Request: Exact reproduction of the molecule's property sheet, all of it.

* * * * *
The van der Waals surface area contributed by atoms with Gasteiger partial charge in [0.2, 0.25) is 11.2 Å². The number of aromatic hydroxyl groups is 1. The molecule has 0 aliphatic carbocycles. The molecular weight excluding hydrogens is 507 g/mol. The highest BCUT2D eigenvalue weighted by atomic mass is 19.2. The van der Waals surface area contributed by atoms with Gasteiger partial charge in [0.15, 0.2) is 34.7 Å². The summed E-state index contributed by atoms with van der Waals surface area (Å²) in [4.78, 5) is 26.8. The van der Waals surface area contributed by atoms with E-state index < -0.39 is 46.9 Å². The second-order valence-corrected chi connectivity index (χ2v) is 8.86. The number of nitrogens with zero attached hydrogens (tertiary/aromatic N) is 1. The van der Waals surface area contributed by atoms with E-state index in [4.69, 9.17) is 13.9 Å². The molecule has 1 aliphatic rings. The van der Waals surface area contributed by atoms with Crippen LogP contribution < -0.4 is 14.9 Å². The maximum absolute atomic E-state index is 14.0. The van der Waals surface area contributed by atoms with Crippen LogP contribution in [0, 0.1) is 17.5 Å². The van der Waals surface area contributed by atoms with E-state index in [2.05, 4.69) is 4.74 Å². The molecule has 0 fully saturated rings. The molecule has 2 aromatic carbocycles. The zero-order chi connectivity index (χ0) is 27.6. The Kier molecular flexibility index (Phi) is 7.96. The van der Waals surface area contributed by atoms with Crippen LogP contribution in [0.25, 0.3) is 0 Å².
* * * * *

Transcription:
The van der Waals surface area contributed by atoms with Gasteiger partial charge in [0.2, 0.25) is 11.2 Å². The number of aromatic hydroxyl groups is 1. The molecule has 0 aliphatic carbocycles. The molecular weight excluding hydrogens is 507 g/mol. The highest BCUT2D eigenvalue weighted by atomic mass is 19.2. The van der Waals surface area contributed by atoms with Gasteiger partial charge in [0.15, 0.2) is 34.7 Å². The summed E-state index contributed by atoms with van der Waals surface area (Å²) in [4.78, 5) is 26.8. The van der Waals surface area contributed by atoms with E-state index < -0.39 is 46.9 Å². The second-order valence-corrected chi connectivity index (χ2v) is 8.86. The number of nitrogens with zero attached hydrogens (tertiary/aromatic N) is 1. The van der Waals surface area contributed by atoms with E-state index in [4.69, 9.17) is 13.9 Å². The molecule has 1 aliphatic rings. The van der Waals surface area contributed by atoms with Crippen LogP contribution < -0.4 is 14.9 Å². The maximum absolute atomic E-state index is 14.0. The van der Waals surface area contributed by atoms with Crippen LogP contribution in [0, 0.1) is 17.5 Å². The van der Waals surface area contributed by atoms with E-state index in [2.05, 4.69) is 4.74 Å². The molecule has 0 fully saturated rings. The molecule has 2 aromatic carbocycles. The zero-order chi connectivity index (χ0) is 27.6. The Kier molecular flexibility index (Phi) is 7.96. The van der Waals surface area contributed by atoms with Crippen LogP contribution in [0.25, 0.3) is 0 Å².